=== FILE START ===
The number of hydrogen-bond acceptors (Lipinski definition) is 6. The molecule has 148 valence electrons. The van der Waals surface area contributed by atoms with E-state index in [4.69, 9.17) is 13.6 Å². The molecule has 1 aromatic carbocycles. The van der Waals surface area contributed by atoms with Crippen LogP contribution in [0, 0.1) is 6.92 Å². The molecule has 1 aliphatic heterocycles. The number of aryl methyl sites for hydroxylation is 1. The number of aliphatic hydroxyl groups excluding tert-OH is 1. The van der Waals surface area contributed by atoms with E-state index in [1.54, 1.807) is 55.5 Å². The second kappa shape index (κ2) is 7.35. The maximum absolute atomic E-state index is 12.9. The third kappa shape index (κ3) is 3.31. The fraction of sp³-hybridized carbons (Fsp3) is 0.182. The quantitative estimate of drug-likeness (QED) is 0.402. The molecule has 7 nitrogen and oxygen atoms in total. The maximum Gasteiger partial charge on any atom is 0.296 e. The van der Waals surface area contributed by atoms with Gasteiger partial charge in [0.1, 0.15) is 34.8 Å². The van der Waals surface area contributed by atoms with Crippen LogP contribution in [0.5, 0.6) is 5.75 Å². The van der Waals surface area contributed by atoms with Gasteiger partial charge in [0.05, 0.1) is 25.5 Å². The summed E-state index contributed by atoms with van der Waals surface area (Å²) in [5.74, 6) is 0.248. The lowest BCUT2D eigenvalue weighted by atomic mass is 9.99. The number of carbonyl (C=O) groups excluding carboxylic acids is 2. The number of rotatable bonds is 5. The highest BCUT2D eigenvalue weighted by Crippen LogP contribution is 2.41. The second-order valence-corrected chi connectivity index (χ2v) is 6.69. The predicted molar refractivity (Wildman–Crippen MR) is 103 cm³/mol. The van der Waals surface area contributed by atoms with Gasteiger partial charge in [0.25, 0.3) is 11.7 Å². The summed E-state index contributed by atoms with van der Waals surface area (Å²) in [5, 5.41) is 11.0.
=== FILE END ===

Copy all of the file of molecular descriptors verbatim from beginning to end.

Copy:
The number of hydrogen-bond acceptors (Lipinski definition) is 6. The molecule has 148 valence electrons. The van der Waals surface area contributed by atoms with E-state index in [4.69, 9.17) is 13.6 Å². The molecule has 1 aromatic carbocycles. The van der Waals surface area contributed by atoms with Crippen LogP contribution in [0, 0.1) is 6.92 Å². The molecule has 1 aliphatic heterocycles. The number of aryl methyl sites for hydroxylation is 1. The number of aliphatic hydroxyl groups excluding tert-OH is 1. The van der Waals surface area contributed by atoms with E-state index in [1.54, 1.807) is 55.5 Å². The second kappa shape index (κ2) is 7.35. The maximum absolute atomic E-state index is 12.9. The third kappa shape index (κ3) is 3.31. The fraction of sp³-hybridized carbons (Fsp3) is 0.182. The quantitative estimate of drug-likeness (QED) is 0.402. The molecule has 7 nitrogen and oxygen atoms in total. The maximum Gasteiger partial charge on any atom is 0.296 e. The van der Waals surface area contributed by atoms with Gasteiger partial charge in [0.1, 0.15) is 34.8 Å². The van der Waals surface area contributed by atoms with Crippen LogP contribution in [0.5, 0.6) is 5.75 Å². The van der Waals surface area contributed by atoms with Gasteiger partial charge in [0.05, 0.1) is 25.5 Å². The summed E-state index contributed by atoms with van der Waals surface area (Å²) in [5.74, 6) is 0.248. The lowest BCUT2D eigenvalue weighted by atomic mass is 9.99. The number of carbonyl (C=O) groups excluding carboxylic acids is 2. The number of rotatable bonds is 5. The highest BCUT2D eigenvalue weighted by Crippen LogP contribution is 2.41. The second-order valence-corrected chi connectivity index (χ2v) is 6.69. The predicted molar refractivity (Wildman–Crippen MR) is 103 cm³/mol. The van der Waals surface area contributed by atoms with Gasteiger partial charge in [0.25, 0.3) is 11.7 Å². The summed E-state index contributed by atoms with van der Waals surface area (Å²) in [5, 5.41) is 11.0.